Running a successful small business is difficult. More thanwill fail in the first year. About 95% of all small businesses fail in the first five years.
These are daunting statistics especially if you don’t have a balanced budget. Ensure the survival of your business by following these different ways to balance your books.
What Is a Budget?
A budget is going to guide your expenses for the entire fiscal year. Budgets are an estimation of what you think the business will make or spend for a given period of time.
If you’ve never created a budget before, review your expenditures and revenue from previous years. This will help you set a good base.
During your budget creation, look for patterns and events that reoccur. This information can help you account for irregularities.
1. Factor Your Revenue Streams
Count all the ways your business makes or could make money. If you haven’t been keeping detailed numbers, take your annual revenue, and divide it by 12 to get a rough monthly estimate.
The monthly income number is extremely useful to guide you on a seasonal or short-term basis. If you sell products that could be good Christmas gifts, your November and December months are probably much higher than the summer months.
2. Fixed Costs
To properly run operations, you have to spend money in some form. Salaries, debt, office lease, supplies, and fees are just a few examples of fixed costs you need to account for.
You need to know all costs of operations that don’t change regardless of sales or trends.
Subtract your fixed costs from your total revenue to start getting closer to a profit (or loss) number. Revisit your numbers immediately if you have a negative number after subtracting the fixed costs.
3. Variable Costs
Costs that fluctuate or change from time to time are called variable costs. These expenditures include the following:
- Office supplies
- Cost of goods sold
Make sure to go over all variable costs and eliminate frivolous spending. Avoid mixing personal expenses with business.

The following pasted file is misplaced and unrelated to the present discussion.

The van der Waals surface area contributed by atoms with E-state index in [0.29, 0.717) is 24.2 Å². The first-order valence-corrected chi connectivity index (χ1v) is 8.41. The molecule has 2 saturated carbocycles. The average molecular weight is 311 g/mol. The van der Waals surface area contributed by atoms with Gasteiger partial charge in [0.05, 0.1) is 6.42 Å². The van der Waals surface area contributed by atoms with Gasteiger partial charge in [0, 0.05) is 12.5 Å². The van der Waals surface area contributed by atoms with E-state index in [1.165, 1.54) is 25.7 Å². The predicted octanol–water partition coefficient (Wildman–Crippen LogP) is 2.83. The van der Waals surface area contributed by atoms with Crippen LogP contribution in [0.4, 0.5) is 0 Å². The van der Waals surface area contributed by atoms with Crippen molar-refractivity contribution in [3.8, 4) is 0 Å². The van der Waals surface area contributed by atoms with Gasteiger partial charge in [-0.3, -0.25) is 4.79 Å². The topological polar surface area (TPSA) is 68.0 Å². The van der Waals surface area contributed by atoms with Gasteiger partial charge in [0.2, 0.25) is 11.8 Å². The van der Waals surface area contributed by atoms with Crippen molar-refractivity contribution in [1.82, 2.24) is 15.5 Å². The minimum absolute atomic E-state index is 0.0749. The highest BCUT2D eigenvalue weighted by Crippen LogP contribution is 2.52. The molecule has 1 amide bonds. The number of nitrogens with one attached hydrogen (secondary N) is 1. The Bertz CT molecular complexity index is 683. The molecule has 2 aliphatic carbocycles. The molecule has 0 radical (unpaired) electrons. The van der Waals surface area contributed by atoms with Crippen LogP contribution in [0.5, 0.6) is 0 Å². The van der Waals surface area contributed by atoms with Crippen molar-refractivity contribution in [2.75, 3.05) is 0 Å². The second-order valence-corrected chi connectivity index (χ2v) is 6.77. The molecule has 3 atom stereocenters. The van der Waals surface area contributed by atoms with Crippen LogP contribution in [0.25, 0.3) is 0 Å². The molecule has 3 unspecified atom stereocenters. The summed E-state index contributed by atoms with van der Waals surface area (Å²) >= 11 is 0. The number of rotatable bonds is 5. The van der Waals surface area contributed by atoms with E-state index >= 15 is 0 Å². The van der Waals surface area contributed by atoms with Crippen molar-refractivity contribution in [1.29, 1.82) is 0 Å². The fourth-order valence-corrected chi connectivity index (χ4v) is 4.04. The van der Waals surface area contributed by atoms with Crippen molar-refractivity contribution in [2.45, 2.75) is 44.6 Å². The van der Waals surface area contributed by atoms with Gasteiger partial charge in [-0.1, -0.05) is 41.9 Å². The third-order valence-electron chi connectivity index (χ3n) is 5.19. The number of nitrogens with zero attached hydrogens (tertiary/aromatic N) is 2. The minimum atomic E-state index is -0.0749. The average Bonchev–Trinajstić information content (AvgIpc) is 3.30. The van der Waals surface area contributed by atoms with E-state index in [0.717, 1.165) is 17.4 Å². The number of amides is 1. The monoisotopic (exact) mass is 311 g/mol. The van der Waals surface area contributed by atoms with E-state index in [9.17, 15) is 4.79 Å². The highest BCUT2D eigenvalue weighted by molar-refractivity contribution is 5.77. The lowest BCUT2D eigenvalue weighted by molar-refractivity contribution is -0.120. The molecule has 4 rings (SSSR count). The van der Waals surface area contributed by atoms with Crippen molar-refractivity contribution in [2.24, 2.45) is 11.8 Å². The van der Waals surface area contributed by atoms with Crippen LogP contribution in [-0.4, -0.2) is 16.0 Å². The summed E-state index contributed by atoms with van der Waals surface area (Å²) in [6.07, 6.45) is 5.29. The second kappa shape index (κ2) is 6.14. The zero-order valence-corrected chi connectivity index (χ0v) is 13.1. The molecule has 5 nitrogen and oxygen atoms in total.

If you discover a personal item like a timeshare, make sure you remove it from your budget for the upcoming year. When timeshare becomes a financial burden, you need to consider timeshare cancellation.company that can help you exit your timeshare safely.
4. Create Space
Disasters, calamity, and emergencies can strike at any moment. Do you have enough backup funds to help you get through a tough stretch?
Create space in your budget to put aside money for any interruption or slow period of business. Whether you’re dealing with a pandemic or trend change, have the money to make a pivot or weather a storm.
There’s no set amount to put aside, but building up to having a fiscal year’s worth of expenses is a great goal in the event of a terrible year.
5. Profit & Loss
Some people are intimidated by profit & loss statements – or P&Ls. But it’s quite simple to calculate.
Take your total revenue and subtract all costs from that number. The difference is your profit or loss. If you’ve made money, your profit is called the “black”. If you’ve lost money, then your losses are called the “red”.
Having a loss isn’t the worst thing. Sometimes you have to make investments and take losses for a bigger payout down the road.
6. Moving Your Business Forward
After you have a profit & loss statement, you can ensure the budget stays balanced. As an owner, there are a lot of responsibilities that need attentionHire an accountant to help track and monitor all costs and revenues.
Constantly review the expenditures with the accountant. It’ll be your duty to set the budget every year.
Balanced Budget for Success
While companies and businesses are struggling, be the owner who is setup for success with a balanced budget. Knowing the numbers means knowing the problems and how to solve them.
Entrepreneurs and new business owners need all the help they can getLearn more about running a successful organization by reading the rest of our blog.